Shia Islam is typically portrayed by the international media as a creed of intolerance and angry fundamentalism. Journalist Mark Irving travelled to Shah-e-Rey in Iran to see a different face of Shia Islam.
There are two cliches about Iran: one of them is about Persia - intricate gardens, wall tiles, poetry and complex codes of courtesy.
The oriental picture is alluringly exotic, but the other - contemporary Shia Islam - is less so.
Martial arts rituals go to the heart of Shia tradition
It's not a soft focus subject. Instead, with its easily distilled radicalism, it's a frequent hostage to prejudice within the Western press.
It's in a quest to explore another side of Shia faith that I find myself squeezed inside a taxi with three other men on a night-time journey to Shahr-e-Rey, a satellite town an hour's journey south of the Iranian capital Tehran.
Our destination is a small low building set behind a nondescript block of flats.
One-storey high, its only notable external feature is a steep dome at its centre.
It looks like a mosque, but it isn't. The building is a zoorkhaneh or "house of strength" and I have been brought here to witness the varzesh-e pahlavani, or ritual martial arts training.
Burst of drums
The ritual goes to the very heart of traditional Iranian ideals about masculinity, religious devotion and physical prowess.
Inside the door, after making my ritual ablutions, I join the men gathering in the short corridor that leads to a curiously low wooden door painted a bright forest green.
It is closed tightly shut. Suddenly, the door latch rattles as a burst of drums explodes from the other side and a man's high-pitched clear voice pierces the air, rising and falling in swallow dives of song.
"It's low so that every man who comes here is made the same by having to stoop through this door. No one is more important than any one else", whispers my Iranian friend Massy.
A house of strength resembles a mosque, but is more like a gym
Inside, about 20 men are standing in an octagonal pit lined with panels of grey-white marble.
They wear red and orange striped cotton cloths gathered up through the legs and fixed in a giant knot.
Some sport snazzy brown leather knee-breeches embroidered with paisley designs.
All wear T-shirts - gone are the days when men would be bare-chested, such are the proscriptive rules in Iran today concerning displays of nakedness.
Women are traditionally not allowed in the zoorkhaneh.
In his booth, decorated with coloured lights and situated above the door, sits the morshed, the conductor of the exercise rituals.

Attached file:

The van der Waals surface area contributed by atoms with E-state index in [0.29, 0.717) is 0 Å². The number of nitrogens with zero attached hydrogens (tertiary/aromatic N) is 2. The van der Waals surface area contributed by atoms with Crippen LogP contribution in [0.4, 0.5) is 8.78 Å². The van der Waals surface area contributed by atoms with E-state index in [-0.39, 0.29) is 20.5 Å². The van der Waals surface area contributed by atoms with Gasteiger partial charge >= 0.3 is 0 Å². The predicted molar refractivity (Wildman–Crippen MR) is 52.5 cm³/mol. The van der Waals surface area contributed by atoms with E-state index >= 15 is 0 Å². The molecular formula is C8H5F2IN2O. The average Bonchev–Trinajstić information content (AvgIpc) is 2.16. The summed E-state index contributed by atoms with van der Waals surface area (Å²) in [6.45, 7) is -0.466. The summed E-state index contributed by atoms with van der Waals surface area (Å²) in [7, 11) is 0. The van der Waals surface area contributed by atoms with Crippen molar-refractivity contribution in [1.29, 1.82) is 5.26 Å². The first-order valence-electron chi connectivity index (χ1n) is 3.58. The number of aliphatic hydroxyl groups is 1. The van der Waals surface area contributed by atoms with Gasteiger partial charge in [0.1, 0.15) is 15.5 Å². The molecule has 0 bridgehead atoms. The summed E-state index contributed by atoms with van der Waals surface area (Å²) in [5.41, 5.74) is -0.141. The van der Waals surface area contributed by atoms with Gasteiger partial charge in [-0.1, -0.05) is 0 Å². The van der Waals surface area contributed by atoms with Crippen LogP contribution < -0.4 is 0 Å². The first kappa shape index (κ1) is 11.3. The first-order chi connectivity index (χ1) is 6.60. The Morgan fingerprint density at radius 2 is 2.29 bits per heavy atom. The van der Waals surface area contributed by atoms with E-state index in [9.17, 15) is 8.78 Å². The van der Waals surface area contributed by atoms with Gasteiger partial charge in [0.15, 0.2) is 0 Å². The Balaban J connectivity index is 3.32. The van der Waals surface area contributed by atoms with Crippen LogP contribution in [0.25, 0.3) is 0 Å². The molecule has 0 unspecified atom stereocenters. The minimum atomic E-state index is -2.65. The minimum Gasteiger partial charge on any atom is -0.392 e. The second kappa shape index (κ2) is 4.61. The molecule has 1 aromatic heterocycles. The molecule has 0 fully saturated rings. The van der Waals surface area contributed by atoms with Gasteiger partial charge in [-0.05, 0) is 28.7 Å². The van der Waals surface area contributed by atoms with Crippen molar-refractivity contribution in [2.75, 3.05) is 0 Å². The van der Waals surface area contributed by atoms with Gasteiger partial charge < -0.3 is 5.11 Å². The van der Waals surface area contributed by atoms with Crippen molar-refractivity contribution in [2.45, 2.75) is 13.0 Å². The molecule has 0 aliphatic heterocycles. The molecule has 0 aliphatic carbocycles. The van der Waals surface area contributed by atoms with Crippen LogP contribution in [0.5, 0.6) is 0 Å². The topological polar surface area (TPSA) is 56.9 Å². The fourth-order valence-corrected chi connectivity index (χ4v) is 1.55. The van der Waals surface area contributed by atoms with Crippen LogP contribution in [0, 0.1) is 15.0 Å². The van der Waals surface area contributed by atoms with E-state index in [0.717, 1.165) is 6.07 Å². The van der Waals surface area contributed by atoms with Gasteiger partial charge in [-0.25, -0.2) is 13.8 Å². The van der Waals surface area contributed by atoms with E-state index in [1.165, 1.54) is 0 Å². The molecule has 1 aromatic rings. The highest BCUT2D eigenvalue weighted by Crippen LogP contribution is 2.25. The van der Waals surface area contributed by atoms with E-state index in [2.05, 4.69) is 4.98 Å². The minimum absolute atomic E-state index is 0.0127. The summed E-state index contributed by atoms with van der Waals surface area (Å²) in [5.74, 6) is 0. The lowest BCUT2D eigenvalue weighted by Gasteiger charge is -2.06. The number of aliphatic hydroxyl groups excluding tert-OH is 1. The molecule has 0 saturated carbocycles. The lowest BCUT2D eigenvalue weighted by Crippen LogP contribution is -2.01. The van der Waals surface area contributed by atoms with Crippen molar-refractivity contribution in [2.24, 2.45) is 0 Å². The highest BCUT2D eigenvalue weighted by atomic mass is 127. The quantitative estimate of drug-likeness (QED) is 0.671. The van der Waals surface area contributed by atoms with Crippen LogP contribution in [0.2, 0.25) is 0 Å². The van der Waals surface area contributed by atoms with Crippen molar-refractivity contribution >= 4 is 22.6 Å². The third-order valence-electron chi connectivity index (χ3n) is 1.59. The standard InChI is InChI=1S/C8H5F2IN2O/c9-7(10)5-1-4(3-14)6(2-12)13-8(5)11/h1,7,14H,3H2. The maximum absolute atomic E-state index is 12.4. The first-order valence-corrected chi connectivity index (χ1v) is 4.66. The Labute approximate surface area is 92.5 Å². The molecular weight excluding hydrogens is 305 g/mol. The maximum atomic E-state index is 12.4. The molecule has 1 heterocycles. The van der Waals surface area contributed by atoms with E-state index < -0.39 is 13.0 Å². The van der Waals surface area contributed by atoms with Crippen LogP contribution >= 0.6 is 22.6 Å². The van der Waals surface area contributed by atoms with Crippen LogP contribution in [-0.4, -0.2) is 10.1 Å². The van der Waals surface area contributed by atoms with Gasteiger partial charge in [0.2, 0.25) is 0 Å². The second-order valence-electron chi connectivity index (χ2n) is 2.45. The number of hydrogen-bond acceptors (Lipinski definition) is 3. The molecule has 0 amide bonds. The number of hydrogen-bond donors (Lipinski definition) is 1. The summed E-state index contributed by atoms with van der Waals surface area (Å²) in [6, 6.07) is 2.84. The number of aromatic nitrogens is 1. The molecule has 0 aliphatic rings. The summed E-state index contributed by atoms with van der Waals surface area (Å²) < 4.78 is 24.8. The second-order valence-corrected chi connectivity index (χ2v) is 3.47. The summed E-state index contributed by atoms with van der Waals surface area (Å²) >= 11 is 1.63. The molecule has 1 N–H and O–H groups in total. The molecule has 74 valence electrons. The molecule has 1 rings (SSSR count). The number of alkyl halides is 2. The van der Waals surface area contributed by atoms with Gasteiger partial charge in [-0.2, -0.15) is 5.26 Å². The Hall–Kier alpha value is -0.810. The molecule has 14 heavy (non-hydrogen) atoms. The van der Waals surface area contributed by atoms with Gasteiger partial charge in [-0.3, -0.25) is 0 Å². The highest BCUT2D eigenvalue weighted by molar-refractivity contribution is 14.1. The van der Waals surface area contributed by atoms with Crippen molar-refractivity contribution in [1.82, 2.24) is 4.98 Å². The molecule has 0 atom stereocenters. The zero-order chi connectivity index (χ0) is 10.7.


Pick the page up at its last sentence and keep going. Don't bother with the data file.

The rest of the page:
Wearing a shawl around his bare shoulders, he chins his face towards a microphone, his hands arching above his drums.
The morshed flicks open a page of the book resting in front of him and starts singing.
The men move as one, lowering their bodies to the ground in a flash, their legs spread wide apart, their hands gripping the bar that rests a few inches off the floor in front of them.
When the drums start, they lift their bodies up and down in time with the rhythmic beat.
"He's reciting from Iranian poetry", Massy tells me. "The verse he's singing right now is about the apple tree which, when it's full of fruit, lowers its head to the ground. It's a way of demonstrating that a good man should not be proud".
Central to these songs is the Shahnameh or Book of Kings, written by Ferdowsi in the 10th Century.
One of the most important literary texts in the Iranian cannon, it charts the exploits of Iran's great Shahs and warriors.
The semi-mythical figure Rostam plays a central role in the narrative.
The rituals can induce physical exhaustion and spiritual ecstasy
A wrestler who overcomes all his opponents, he represents a prototypical model for those training in the zoorkhaneh and for Iranian men in general.
The men have now taken up large wooden clubs called meels.
They can weigh anything from 5-30kg (10 to 60lb) and can be up to 1.5m (4.5ft) long.
The men are swinging them in unison over one shoulder and then another, matching the musical rhythm set by the morshed.
Derived from ancient maces, they are made of walnut wood and can be made even heavier by inserting lead balls inside the timber.
Other men start spinning round and round to the admiration of their peers.
The eyes of the spinners roll into their sockets as they approach spiritual ecstasy and physical exhaustion.
For Iranians, the zoorkhaneh is a unique place where the improvement of men's physical fibre is seen as a vital step towards their moral and spiritual enlightenment.
"They're exercising their muscles and brains to be ready to help the poor and weaker at any point in their life" says Massy, with feeling.
The tradition is said to give a strong foundation to society
"It becomes sweeter if you understand more about the music and rhythm.
"The verses we're hearing are about the way the older have to lead the younger men.
"For the past 25 years, all these people have gone to war and there are massive changes in society now," explains Massy.
"There's no discipline and this tradition gives a massive foundation to society".
But how will it withstand change, I ask?
"It's difficult, I admit, especially since there's now this cult of bodybuilding gyms spreading across Iran which has nothing to do with being a pahlavan (a charitable man of physical and moral strength). It's all about pride in the body and nothing else."